It is quite rare for researchers to attempt combined treatments, unfortunately. The panoply of calorie restriction mimetics and other approaches to gently upregulate stress responses are individually not all that impressive, and it remains unclear as to which of them can be stacked for greater effect. In the treatment of aging, even the better approaches that produce actual and rapid rejuvenation, such as senolytic therapies to destroy senescent cells, will have to be stacked with one another. There are many different contributing causes of aging. Here, researchers report that a combination therapy carried out for a few months in aged mice produces improvements of 20-40% in physical function. That duration corresponds, very roughly, to a decade or more of sustained treatment in old humans.
Loss of physical performance, as seen in humans by decreased grip strength and overall physical fitness, is generally accepted to be a consequence of aging. Treatments to delay or reduce these changes or increase resilience to them are generally not available. In this preliminary study, 20-month-old male and female C57BL/6 mice were given either a standard mouse diet or a formulated mouse diet containing rapamycin (14 ppm), acarbose (1000 ppm), and phenylbutyrate (1000 ppm), or a diet containing one half dose of each drug, for 3 months. At the end of the study, performance on a rotarod and grip strength test was compared.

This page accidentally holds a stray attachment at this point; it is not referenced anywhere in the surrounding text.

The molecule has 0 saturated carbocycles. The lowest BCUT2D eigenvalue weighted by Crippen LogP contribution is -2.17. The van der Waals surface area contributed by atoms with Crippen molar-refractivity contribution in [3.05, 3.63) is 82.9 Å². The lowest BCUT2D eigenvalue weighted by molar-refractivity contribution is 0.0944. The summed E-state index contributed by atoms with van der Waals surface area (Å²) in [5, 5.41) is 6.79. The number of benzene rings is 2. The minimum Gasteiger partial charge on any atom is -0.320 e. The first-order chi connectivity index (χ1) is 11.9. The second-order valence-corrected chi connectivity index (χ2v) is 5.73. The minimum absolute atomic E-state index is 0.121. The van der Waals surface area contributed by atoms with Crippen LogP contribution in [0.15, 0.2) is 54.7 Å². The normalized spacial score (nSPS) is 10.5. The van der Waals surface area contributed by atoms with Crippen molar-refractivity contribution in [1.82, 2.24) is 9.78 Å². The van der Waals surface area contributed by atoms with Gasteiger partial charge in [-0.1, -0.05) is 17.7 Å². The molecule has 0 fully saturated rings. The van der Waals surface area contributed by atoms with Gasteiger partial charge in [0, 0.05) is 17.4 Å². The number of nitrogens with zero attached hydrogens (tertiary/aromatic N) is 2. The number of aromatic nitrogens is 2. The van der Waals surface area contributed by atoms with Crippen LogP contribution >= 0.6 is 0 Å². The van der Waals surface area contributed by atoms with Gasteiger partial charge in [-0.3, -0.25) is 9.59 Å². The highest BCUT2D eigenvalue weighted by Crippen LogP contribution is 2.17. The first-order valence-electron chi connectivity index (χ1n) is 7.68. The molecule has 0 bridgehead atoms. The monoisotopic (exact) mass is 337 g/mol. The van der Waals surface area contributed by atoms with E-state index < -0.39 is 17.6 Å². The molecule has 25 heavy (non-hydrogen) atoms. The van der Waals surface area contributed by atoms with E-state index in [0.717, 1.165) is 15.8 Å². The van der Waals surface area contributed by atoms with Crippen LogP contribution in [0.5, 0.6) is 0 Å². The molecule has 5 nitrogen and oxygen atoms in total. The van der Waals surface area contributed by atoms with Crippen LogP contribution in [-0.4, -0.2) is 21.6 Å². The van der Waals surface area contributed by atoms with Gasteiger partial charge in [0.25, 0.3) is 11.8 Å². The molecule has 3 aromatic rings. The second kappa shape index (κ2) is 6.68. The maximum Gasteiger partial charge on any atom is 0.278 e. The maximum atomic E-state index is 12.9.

Rapamycin blocks mTOR, a protein shown to integrate signals from growth factors and nutrients to control protein synthesis. The anti-aging effect of downregulating mTOR was confirmed by the NIA Intervention Testing Program showing that rapamycin extended lifespan in mice. Arcabose is a popular type 2 diabetes medication used for glucoregulatory control, and it also increases mouse lifespan. Phenylbutyrate is clinically approved as an ammonia scavenger for urea cycle disorders in children, and is also an inhibitor of histone deacetylase. In aging mice, it enhances physical and cognitive performance.
In general, mice fed the full dose drug cocktail diet performed better on these assays, with significant improvements in rotarod performance in females fed the full dose cocktail and in grip strength in males fed the full dose cocktail, and females fed the low dose cocktail. These observations provide support for the concept that short term treatment with a cocktail of drugs that targets multiple aging pathways can increase resilience to aging, and suggests that this prototype cocktail could be part of a clinical therapeutic strategy for delaying age-related loss of physical performance in people.